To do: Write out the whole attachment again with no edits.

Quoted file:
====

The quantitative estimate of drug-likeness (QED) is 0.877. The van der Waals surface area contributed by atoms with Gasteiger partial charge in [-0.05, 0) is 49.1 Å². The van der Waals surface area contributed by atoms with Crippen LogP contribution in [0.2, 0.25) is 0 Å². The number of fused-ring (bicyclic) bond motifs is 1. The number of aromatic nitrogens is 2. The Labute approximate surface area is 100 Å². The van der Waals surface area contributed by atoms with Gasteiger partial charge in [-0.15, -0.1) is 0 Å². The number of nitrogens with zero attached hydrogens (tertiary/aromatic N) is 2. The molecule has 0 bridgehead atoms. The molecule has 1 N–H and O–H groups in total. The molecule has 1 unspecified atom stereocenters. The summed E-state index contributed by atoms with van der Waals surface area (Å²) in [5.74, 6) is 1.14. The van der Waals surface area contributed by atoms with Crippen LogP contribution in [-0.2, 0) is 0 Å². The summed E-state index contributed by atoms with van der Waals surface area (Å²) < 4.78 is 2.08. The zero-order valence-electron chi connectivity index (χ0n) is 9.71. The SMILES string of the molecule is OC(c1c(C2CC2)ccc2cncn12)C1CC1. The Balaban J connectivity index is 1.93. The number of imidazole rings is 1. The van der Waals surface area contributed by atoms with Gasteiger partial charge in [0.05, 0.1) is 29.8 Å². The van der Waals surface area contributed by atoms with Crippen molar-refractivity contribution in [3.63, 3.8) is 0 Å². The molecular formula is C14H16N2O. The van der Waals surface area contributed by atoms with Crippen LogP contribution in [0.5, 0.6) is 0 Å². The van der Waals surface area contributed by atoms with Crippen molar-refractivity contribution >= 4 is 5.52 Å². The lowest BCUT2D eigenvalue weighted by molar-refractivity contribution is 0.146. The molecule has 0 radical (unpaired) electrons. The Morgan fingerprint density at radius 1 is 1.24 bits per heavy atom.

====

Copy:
The quantitative estimate of drug-likeness (QED) is 0.877. The van der Waals surface area contributed by atoms with Gasteiger partial charge in [-0.05, 0) is 49.1 Å². The van der Waals surface area contributed by atoms with Crippen LogP contribution in [0.2, 0.25) is 0 Å². The number of fused-ring (bicyclic) bond motifs is 1. The number of aromatic nitrogens is 2. The Labute approximate surface area is 100 Å². The van der Waals surface area contributed by atoms with Gasteiger partial charge in [-0.15, -0.1) is 0 Å². The number of nitrogens with zero attached hydrogens (tertiary/aromatic N) is 2. The molecule has 0 bridgehead atoms. The molecule has 1 N–H and O–H groups in total. The molecule has 1 unspecified atom stereocenters. The summed E-state index contributed by atoms with van der Waals surface area (Å²) in [5.74, 6) is 1.14. The van der Waals surface area contributed by atoms with Crippen LogP contribution in [-0.2, 0) is 0 Å². The summed E-state index contributed by atoms with van der Waals surface area (Å²) < 4.78 is 2.08. The zero-order valence-electron chi connectivity index (χ0n) is 9.71. The SMILES string of the molecule is OC(c1c(C2CC2)ccc2cncn12)C1CC1. The Balaban J connectivity index is 1.93. The number of imidazole rings is 1. The van der Waals surface area contributed by atoms with Gasteiger partial charge in [0.05, 0.1) is 29.8 Å². The van der Waals surface area contributed by atoms with Crippen molar-refractivity contribution in [3.63, 3.8) is 0 Å². The molecular formula is C14H16N2O. The van der Waals surface area contributed by atoms with Crippen LogP contribution in [0.5, 0.6) is 0 Å². The van der Waals surface area contributed by atoms with Crippen molar-refractivity contribution >= 4 is 5.52 Å². The lowest BCUT2D eigenvalue weighted by molar-refractivity contribution is 0.146. The molecule has 0 radical (unpaired) electrons. The Morgan fingerprint density at radius 1 is 1.24 bits per heavy atom.